Author(s): Pandey DP, Picard D
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Abstract Estrogen receptor alpha (ER alpha) is a ligand-regulated transcription factor with a broad range of physiological functions and one of the most important classifiers in breast cancer. MicroRNAs (miRNAs) are small noncoding RNAs that have emerged as important regulators of gene expression in a plethora of physiological and pathological processes. Upon binding the 3' untranslated region (UTR) of target mRNAs, miRNAs typically reduce their stability and/or translation. The ER alpha mRNA has a long 3' UTR of about 4.3 kb which has been reported to reduce mRNA stability and which bears evolutionarily conserved miRNA target sites, suggesting that it might be regulated by miRNAs. We have performed a comprehensive and systematic assessment of the regulatory role of all miRNAs that are predicted to target the 3' UTR of the ER alpha mRNA. We found that miR-22 represses ER alpha expression most strongly and by directly targeting the ER alpha mRNA 3' UTR. Of the three predicted miR-22 target sites in the 3' UTR, the evolutionarily conserved one is the primary target. miR-22 overexpression leads to a reduction of ER alpha levels, at least in part by inducing mRNA degradation, and compromises estrogen signaling, as exemplified by its inhibitory impact on the ER alpha-dependent proliferation of breast cancer cells.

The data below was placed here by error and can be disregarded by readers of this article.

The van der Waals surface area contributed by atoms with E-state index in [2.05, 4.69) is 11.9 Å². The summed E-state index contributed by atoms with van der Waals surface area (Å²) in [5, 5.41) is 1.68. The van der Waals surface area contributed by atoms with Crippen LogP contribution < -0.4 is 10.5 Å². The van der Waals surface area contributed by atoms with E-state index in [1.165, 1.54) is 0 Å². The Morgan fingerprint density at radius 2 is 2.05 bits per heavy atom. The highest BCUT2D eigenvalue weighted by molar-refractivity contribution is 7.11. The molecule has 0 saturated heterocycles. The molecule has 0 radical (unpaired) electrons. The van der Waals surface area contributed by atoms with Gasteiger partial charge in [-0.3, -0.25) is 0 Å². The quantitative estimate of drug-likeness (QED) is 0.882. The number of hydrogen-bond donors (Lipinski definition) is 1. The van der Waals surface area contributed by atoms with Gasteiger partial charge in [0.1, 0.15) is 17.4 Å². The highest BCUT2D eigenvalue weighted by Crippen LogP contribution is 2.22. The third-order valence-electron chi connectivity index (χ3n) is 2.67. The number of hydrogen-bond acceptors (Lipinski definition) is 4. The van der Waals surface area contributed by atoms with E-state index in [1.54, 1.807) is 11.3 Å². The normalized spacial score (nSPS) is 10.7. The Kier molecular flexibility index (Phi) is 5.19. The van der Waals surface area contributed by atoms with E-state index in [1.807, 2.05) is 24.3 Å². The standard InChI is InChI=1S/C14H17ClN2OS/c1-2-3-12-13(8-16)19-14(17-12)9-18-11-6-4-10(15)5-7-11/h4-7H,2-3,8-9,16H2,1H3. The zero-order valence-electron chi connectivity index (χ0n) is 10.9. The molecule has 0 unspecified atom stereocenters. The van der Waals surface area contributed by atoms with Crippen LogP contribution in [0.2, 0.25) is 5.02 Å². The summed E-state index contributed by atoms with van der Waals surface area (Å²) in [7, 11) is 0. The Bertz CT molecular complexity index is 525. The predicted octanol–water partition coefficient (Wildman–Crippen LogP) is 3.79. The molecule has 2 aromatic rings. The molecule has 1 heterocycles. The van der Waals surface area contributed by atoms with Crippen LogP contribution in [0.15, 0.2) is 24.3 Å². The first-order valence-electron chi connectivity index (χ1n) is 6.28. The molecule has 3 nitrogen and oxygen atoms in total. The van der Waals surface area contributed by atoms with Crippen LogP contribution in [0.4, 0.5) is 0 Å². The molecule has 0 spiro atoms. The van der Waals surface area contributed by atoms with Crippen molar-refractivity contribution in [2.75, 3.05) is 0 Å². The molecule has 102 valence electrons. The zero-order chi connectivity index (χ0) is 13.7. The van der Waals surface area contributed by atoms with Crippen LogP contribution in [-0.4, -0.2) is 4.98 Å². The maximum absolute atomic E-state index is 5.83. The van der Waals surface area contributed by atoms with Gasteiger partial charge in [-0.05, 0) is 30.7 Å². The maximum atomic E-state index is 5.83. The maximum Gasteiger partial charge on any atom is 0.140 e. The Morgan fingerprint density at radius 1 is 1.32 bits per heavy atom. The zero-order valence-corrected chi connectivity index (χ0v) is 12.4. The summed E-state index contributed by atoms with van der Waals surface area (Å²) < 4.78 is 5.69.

This article was published in Mol Cell Biol
and referenced in Gene Technology